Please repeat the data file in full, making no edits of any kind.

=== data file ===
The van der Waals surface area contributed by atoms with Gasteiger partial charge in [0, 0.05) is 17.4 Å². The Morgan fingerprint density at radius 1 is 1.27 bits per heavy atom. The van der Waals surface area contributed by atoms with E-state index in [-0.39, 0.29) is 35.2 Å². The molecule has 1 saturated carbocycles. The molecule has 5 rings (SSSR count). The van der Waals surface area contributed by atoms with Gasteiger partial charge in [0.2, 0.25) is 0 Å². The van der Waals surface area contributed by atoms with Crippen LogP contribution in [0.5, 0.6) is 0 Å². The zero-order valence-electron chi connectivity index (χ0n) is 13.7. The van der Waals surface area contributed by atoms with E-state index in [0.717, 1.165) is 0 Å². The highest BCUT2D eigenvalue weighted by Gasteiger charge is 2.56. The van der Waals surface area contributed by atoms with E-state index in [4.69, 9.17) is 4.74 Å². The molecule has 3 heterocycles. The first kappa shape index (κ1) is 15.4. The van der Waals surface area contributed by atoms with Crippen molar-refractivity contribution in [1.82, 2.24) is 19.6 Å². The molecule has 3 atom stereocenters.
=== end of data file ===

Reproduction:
The van der Waals surface area contributed by atoms with Gasteiger partial charge in [0, 0.05) is 17.4 Å². The Morgan fingerprint density at radius 1 is 1.27 bits per heavy atom. The van der Waals surface area contributed by atoms with E-state index in [-0.39, 0.29) is 35.2 Å². The molecule has 1 saturated carbocycles. The molecule has 5 rings (SSSR count). The van der Waals surface area contributed by atoms with Gasteiger partial charge in [0.2, 0.25) is 0 Å². The van der Waals surface area contributed by atoms with Crippen LogP contribution in [0.5, 0.6) is 0 Å². The zero-order valence-electron chi connectivity index (χ0n) is 13.7. The van der Waals surface area contributed by atoms with E-state index in [0.717, 1.165) is 0 Å². The highest BCUT2D eigenvalue weighted by Gasteiger charge is 2.56. The van der Waals surface area contributed by atoms with E-state index in [4.69, 9.17) is 4.74 Å². The molecule has 3 heterocycles. The first kappa shape index (κ1) is 15.4. The van der Waals surface area contributed by atoms with Crippen molar-refractivity contribution in [1.82, 2.24) is 19.6 Å². The molecule has 3 atom stereocenters.